More research on immigrants than national minorities
Researchers have access to statistical data on immigrants that don’t exist for Norway’s national and indigenous minorities.
While Norwegian researchers have studied a number of equality and discrimination issues for immigrants, the same cannot be said for Norway’s indigenous Samis.
Researchers Arnfinn H. Midtbøen and Hilde Lidén of Norway’s Institute for Social Research (ISF) have reviewed the existing research on these two groups as well as Norwegian national minorities. Their recent report confirms that all of these groups experience discrimination. However, there are few studies for Norwegian indigenous Samis and almost none for Jewish, Roma (gypsy), Romani (Tatar), Kven, and Forest Finn minorities.
Data availability and funding drives research
Three important reasons have emerged from their study, says Midtbøen. For one, the growth in immigration in recent years has increased the availability of statistics for these groups, whereas this type of ethnic data is simply not collected for Norwegian citizens.
Secondly, research has focused where data are most readily available, leading to significantly more awareness and study of new immigrants than of Samis and national minorities.
Finally, says Midtbøen, “immigration has been a hot topic, and a lot of attention has been focused on it. The strong interest in immigration research has made it a priority and also increased the funding for it.”
National minority groups
In keeping with the Council of Europe’s Framework Convention for the Protection of National Minorities (FCNM), Norway’s five minority groups are entitled to maintain their own languages, religion and culture. However, little information on the degree of discrimination these groups face exists beyond occasional reports and master theses.
Midtbøen says that what surprised him was just how little research on national minorities is being done. “Past research has had a clear compensatory feeling, of wanting to rectify previous injustices, which has coloured the research and the results,” he says.
The ongoing Saminor Project at the Arctic University of Norway “is the first large research project that broadly surveys Sami living conditions,” says Midtbøen. “An interesting finding is that the project shows a connection between the Samis’ experiencing discrimination and their state of health.”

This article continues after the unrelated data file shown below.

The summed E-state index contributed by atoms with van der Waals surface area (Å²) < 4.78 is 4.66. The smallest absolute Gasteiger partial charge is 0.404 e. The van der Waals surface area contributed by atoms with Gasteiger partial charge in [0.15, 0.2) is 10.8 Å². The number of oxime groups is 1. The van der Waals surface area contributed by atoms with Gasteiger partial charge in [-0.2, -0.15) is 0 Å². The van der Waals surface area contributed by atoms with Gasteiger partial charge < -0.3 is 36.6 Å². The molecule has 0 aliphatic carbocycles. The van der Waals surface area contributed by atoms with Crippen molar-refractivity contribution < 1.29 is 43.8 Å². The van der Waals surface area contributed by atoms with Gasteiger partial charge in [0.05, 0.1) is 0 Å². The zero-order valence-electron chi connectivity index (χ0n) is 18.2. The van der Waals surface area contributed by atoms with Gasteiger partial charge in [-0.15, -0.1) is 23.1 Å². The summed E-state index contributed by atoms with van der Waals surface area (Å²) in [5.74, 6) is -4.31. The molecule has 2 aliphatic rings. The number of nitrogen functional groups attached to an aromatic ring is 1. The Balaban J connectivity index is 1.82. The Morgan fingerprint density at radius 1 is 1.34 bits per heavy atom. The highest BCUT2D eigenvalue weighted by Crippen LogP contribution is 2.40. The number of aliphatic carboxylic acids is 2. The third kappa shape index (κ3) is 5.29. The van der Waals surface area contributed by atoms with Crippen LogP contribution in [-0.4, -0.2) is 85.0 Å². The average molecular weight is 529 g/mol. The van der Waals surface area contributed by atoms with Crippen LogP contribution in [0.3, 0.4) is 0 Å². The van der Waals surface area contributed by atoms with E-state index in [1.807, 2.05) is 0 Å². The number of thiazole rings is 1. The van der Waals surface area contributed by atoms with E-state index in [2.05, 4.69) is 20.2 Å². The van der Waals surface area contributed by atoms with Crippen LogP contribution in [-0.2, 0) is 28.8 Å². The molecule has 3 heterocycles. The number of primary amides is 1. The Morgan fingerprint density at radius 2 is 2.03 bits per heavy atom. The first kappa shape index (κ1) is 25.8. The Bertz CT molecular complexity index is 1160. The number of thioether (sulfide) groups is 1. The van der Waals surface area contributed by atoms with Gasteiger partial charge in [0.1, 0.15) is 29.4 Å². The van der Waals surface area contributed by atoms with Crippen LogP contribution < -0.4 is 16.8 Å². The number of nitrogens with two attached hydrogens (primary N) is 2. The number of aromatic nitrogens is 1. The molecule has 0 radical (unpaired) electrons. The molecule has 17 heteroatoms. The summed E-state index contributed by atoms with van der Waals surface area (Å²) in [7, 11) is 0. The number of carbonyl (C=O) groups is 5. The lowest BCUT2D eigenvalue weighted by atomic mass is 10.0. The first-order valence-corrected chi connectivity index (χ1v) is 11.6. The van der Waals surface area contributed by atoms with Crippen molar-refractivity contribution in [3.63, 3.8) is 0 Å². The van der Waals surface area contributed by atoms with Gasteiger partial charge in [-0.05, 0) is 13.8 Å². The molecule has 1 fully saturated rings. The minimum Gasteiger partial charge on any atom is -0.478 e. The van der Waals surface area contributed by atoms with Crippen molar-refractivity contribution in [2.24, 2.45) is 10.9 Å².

According to Midtbøen and Lidén’s report, one in four men and one in three women from the Sami-speaking population have experienced ethnic discrimination. A more systematic study of discrimination in areas such as employment and housing is not yet available. Other geographical Sami regions have not been studied, and many questions remain to be answered.
Official immigration statistics show that over 50 per cent of immigrants say that they have experienced discrimination in one or more areas. “The research material is so extensive and the results so clear-cut that it’s time to end the discussion on whether or not immigrants are discriminated against. The answer is unequivocally yes,” says Midtbøen.
And the discrimination happens broadly— in the realms of education, employment, housing and the media.
Labour market surveys reveal that job seekers with foreign names are 25 per cent less likely to be called in for a job interview than equally qualified applicants with Norwegian names. Similarly, men with Arabic names in low-status jobs are 25 per cent less likely to be rented to as compared to women in high-status jobs, according to housing market studies.
Time to move on
Immigration statistics and study results are clear. Midtbøen believes that it is time to move in the direction of finding out the psychological and social reasons for discrimination. “We need to research what measures work and don’t work to improve the situation for immigrants.”
“The USA has done a lot of research on this, and Norway needs to follow suit,” he says.
- Report on Discrimination of Indigenous Samis, National minorities and Immigrants in Norway (in Norwegian with English summary), from The Institute for Social Research